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[whitespace] Paul Thompson and Andrew Morgan
The Dating Game: Paul Thompson and Andrew Morgan play lovers who concoct a plan to test their girlfriends in Bay Shore Lyric's production of 'Cosi Fan Tutte.'

Dearth of Wit

Despite taking on one of Mozart's most popular comedies, Bay Shore Lyric Opera turns out a 'Cosi' without humor

By Scott MacClelland

'ALL WOMEN ARE like that," promises the Bay Shore Lyric Opera's production of Cosi Fan Tutte. Of course, the same cannot be said of all productions of the Mozart comedy--including this one, which is being presented by two different casts. The second, heard Oct. 16 at Bay Shore's Capitola Theater, featured Ariana Lise Newcomer as Fiordiligi, Stacy Cohen as Dorabella, Andrew Morgan as Ferrando and Leslie Dennis as Despina.

Thanks to Bay Shore's considerable resources, the former movie house makes for an effective and intimate setting for small-scale productions like this one. In fact, such an environment makes opera in English all the more sensible since understanding the words is so easy. (The dry acoustic makes that result even easier.) One therefore might wonder why hearing the Italian words and having to crane up to read supertitles was preferred in this case. Of course the dry acoustic response of the room does not enhance the sound of the music. Even the 25-piece orchestra had to work hard to sustain sonority, notwithstanding Claire Schneeberger's heroic efforts on the podium.

In this production, stage director Natalie Goss's design lacked wit, deferring a range of possible sight gags and comedic bits to the singing actors. They, in turn, took their task seriously, also failing to engage the piece as the farce it is. The result was a comedy without humor, a performance without laughs. Only Dennis (as Despina) seemed to catch on, skillfully exaggerating her assigned role into an appealing character and, by the way, delivering the biggest and best vocal display of the entire cast. Not only does Dennis have the equipment to spark an operatic image, she also has the flair and imagination. Cohen was a close second, producing vocal quality, facial expressions and stage presence well-suited to the part. Newcomer, by contrast, delivered a light vocal production and made little of her on-stage character.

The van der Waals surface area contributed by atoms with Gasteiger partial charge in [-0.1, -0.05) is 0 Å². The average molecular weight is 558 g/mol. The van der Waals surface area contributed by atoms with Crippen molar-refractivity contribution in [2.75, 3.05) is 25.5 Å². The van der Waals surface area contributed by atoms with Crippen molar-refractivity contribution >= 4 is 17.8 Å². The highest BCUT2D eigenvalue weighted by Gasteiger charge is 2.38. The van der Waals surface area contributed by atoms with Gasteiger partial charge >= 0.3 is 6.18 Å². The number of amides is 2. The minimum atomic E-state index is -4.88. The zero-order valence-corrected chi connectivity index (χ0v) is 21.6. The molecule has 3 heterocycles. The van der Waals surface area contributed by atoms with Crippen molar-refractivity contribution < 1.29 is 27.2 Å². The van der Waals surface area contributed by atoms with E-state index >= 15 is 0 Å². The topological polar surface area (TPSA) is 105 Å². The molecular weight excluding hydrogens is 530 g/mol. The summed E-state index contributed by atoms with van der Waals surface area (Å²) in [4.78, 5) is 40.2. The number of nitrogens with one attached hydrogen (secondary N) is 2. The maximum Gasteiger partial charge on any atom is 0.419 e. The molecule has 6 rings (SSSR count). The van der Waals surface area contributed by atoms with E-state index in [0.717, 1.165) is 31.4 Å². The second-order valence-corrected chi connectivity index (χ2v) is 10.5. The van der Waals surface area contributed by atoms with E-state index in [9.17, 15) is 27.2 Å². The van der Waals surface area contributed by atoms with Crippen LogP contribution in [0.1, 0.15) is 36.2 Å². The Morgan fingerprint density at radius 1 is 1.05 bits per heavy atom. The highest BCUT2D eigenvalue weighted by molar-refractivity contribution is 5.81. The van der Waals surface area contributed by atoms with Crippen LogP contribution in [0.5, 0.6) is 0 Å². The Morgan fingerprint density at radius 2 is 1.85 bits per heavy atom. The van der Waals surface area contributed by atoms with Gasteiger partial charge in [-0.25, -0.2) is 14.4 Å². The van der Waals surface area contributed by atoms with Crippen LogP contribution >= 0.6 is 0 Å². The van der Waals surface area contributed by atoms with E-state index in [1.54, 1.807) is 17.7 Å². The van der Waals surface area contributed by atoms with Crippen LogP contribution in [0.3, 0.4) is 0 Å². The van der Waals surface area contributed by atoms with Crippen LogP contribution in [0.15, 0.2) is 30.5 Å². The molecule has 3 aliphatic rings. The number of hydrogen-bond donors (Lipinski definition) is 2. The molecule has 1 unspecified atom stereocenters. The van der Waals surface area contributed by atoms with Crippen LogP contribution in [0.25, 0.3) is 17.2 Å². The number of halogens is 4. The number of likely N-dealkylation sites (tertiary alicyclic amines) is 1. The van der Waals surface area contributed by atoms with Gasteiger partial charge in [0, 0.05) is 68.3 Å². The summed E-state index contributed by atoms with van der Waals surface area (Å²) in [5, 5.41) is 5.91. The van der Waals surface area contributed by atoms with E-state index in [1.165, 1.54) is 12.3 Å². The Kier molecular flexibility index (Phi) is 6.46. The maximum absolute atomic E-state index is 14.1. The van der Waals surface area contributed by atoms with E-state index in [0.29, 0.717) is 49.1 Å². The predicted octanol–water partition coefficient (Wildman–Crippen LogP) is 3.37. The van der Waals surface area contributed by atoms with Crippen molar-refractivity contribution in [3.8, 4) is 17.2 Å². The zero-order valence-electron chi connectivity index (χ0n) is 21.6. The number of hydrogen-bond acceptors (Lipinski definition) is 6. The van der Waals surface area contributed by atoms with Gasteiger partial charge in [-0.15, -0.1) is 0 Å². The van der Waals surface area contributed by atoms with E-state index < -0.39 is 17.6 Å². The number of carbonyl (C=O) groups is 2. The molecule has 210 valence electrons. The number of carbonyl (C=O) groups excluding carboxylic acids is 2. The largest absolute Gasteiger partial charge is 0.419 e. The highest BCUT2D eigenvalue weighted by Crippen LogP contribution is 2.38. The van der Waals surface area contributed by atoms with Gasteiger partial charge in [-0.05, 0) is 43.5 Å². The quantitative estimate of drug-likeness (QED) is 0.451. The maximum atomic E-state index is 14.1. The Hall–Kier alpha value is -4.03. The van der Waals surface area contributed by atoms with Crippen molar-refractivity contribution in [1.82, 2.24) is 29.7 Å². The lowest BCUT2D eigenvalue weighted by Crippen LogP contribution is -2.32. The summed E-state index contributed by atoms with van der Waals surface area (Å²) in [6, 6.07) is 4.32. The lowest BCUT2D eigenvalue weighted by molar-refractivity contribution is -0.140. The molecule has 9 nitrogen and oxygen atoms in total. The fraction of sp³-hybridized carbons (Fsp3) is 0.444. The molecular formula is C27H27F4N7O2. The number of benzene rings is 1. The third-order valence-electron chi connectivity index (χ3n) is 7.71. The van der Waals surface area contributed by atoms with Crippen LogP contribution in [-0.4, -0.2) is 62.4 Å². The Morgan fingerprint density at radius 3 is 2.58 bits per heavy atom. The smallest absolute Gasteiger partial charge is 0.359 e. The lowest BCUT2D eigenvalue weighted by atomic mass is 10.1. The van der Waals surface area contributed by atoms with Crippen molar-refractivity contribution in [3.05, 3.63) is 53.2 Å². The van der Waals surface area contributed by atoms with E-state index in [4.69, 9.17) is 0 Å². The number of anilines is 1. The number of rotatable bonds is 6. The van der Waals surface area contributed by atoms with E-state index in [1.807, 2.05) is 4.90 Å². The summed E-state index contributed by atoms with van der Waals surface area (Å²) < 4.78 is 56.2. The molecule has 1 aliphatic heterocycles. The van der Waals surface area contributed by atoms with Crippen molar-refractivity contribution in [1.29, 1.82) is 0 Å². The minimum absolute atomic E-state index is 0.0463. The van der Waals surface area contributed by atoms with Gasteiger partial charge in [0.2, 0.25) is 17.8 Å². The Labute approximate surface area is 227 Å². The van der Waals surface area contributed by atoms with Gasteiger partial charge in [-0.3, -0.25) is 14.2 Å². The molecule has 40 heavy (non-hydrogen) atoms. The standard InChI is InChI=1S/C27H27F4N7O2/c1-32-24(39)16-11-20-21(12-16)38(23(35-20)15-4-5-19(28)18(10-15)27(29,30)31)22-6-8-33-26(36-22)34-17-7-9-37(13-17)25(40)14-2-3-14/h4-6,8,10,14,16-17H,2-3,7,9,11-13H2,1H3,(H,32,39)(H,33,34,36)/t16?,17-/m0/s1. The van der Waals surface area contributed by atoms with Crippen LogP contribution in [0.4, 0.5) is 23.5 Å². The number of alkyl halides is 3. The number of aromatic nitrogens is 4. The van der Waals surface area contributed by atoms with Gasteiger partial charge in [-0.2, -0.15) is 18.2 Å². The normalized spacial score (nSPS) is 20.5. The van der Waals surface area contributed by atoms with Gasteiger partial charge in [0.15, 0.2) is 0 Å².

As Ferrando, Andrew Morgan struggled through some insecurities but did convey an attractive "ping" and phrase in his solo scenes. Paul Thompson appeared as Guglielmo, as he had on opening night. While the story line requires that they attempt to seduce each other's girlfriends, neither went far in exploiting the laugh potential in those misadventures. James Grainger as Don Alfonso was frankly dull.

As for laughs, most of them went to the stage crew responsible for rotating the sets and stitching the drops together as the scenes changed. Someone connected with the production probably knows why some of those changes were made with the curtain open while others were hidden from view. For what it's worth, the audience seemed to take more pleasure from watching the crew. Some people are determined to get the laughs they've paid for.

An ending note: Since there's no madness like opera madness, both Bay Shore Lyric Opera and Santa Cruz Bay City Opera promise early-2000 productions of Madama Butterfly for their next show.


Bay Shore Lyric Opera's production of Wolfgang Mozart's Cosi Fan Tutte runs at 7:30pm Friday and Saturday and Nov. 11, 13 and 20, 2:20pm Sunday and Nov. 7 and 21. $22-$27. (462.3131)

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From the October 20-27, 1999 issue of Metro Santa Cruz.

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